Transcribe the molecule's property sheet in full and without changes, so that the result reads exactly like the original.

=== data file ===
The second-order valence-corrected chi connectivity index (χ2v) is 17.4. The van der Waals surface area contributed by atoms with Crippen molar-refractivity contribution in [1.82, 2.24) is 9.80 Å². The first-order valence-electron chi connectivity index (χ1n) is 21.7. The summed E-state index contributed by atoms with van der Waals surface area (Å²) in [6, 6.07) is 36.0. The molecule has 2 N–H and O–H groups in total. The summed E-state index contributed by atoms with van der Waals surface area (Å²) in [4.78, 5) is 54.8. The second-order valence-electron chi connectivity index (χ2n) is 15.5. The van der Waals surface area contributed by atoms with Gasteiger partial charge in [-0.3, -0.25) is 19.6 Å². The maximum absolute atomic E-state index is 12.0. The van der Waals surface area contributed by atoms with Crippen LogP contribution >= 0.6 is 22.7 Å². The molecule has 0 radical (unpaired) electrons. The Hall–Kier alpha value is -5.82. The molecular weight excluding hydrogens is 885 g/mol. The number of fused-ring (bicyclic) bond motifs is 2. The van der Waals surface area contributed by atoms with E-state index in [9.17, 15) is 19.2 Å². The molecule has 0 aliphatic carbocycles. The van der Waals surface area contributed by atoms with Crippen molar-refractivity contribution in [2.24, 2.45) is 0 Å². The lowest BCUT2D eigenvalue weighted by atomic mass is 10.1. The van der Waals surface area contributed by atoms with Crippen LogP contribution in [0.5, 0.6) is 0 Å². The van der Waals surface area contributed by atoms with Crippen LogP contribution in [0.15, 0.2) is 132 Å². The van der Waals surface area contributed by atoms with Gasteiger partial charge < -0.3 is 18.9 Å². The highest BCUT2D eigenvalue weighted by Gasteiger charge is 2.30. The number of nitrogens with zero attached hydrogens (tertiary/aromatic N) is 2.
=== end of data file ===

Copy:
The second-order valence-corrected chi connectivity index (χ2v) is 17.4. The van der Waals surface area contributed by atoms with Crippen molar-refractivity contribution in [1.82, 2.24) is 9.80 Å². The first-order valence-electron chi connectivity index (χ1n) is 21.7. The summed E-state index contributed by atoms with van der Waals surface area (Å²) in [6, 6.07) is 36.0. The molecule has 2 N–H and O–H groups in total. The summed E-state index contributed by atoms with van der Waals surface area (Å²) in [4.78, 5) is 54.8. The second-order valence-electron chi connectivity index (χ2n) is 15.5. The van der Waals surface area contributed by atoms with Gasteiger partial charge in [-0.3, -0.25) is 19.6 Å². The maximum absolute atomic E-state index is 12.0. The van der Waals surface area contributed by atoms with Crippen LogP contribution >= 0.6 is 22.7 Å². The molecule has 0 radical (unpaired) electrons. The Hall–Kier alpha value is -5.82. The molecular weight excluding hydrogens is 885 g/mol. The number of fused-ring (bicyclic) bond motifs is 2. The van der Waals surface area contributed by atoms with E-state index in [9.17, 15) is 19.2 Å². The molecule has 0 aliphatic carbocycles. The van der Waals surface area contributed by atoms with Crippen molar-refractivity contribution in [2.24, 2.45) is 0 Å². The lowest BCUT2D eigenvalue weighted by atomic mass is 10.1. The van der Waals surface area contributed by atoms with Crippen LogP contribution in [0.5, 0.6) is 0 Å². The van der Waals surface area contributed by atoms with Crippen LogP contribution in [0.15, 0.2) is 132 Å². The van der Waals surface area contributed by atoms with Gasteiger partial charge < -0.3 is 18.9 Å². The highest BCUT2D eigenvalue weighted by Gasteiger charge is 2.30. The number of nitrogens with zero attached hydrogens (tertiary/aromatic N) is 2.